Japan is at a 28-year low: buy now
Investment Director – The Fleet Street Letter
David Stevenson Jun 12, 2012
Have you noticed what’s been happening in Japan?
Chances are you haven’t. While most investors’ eyes have been focused on the turmoil in the eurozone, Japanese shares haven’t exactly been having a smooth ride.
In fact, they’ve dropped right back. Our favoured measure here is the Topix index (TPX), which tracks the performance of all the country’s leading domestic companies. Last week, the index hit a 28-year low.
That’s a pretty grim-sounding statistic. But it could also provide a very promising entry point for investors in Japan…
Japan’s recent performance is better than it looks
It’s no surprise that Europe’s stock markets have been tumbling recently. Yet at first glance, the returns from Japan look as bad. From the end of March to the start of June, the Topix lost 20% of its value.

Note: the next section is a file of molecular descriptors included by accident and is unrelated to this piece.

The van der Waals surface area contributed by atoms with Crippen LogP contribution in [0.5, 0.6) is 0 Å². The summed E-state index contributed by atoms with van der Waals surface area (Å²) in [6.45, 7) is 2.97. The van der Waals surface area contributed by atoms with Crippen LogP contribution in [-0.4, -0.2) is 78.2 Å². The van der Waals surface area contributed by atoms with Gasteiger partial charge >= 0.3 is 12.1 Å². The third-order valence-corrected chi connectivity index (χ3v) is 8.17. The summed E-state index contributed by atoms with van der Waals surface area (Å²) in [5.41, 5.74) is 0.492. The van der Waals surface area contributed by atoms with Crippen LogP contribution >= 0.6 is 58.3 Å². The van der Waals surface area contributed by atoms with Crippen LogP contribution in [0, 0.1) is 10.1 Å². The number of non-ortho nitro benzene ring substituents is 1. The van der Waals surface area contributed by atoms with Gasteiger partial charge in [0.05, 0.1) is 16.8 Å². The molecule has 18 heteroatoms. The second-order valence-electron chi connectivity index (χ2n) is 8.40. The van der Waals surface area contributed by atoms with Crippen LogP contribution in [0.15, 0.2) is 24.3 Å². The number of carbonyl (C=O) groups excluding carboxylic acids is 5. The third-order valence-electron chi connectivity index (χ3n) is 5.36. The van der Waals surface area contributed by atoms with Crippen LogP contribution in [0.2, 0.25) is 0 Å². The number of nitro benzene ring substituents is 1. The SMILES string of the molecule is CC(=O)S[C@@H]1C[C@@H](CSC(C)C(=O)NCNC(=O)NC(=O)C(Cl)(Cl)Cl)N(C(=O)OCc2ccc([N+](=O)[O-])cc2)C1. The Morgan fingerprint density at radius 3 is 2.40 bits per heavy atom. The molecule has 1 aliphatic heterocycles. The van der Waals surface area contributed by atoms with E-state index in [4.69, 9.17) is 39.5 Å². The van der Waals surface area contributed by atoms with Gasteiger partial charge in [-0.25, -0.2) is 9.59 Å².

However, when you drill a bit deeper, a rather different picture emerges. The latest drop in the Topix is clearly a setback. But it’s merely been a mirror image of the 20% gain the index saw in this year’s first quarter.
Put another way, Italy has declined by 15% this year when measured in sterling terms. Spain is more than 25% lower. The TPX, on the other hand, and the FTSE 100, are both down by around 5% on balance. So of late, Japanese shares haven’t done too badly in comparison to the rest of the world.
But a 28-year low is still a major milestone. As regular readers will know, we’ve been keen on the Japanese stock market for a long time now. So what should you do?
You probably already have a good idea why we like Japanese shares. So I’ll keep my summary brief. In a nutshell, Japan’s stock market looks cheap.
First, the stocks in the Topix currently trade on an average price-to-book value (p/bv) ratio of 0.86, according to Bloomberg data. So investors are able to buy ¥100 of assets for just ¥86. Compare that with a p/bv ratio of 1.55 for the FTSE 100 and more than two for the S&P 500 index.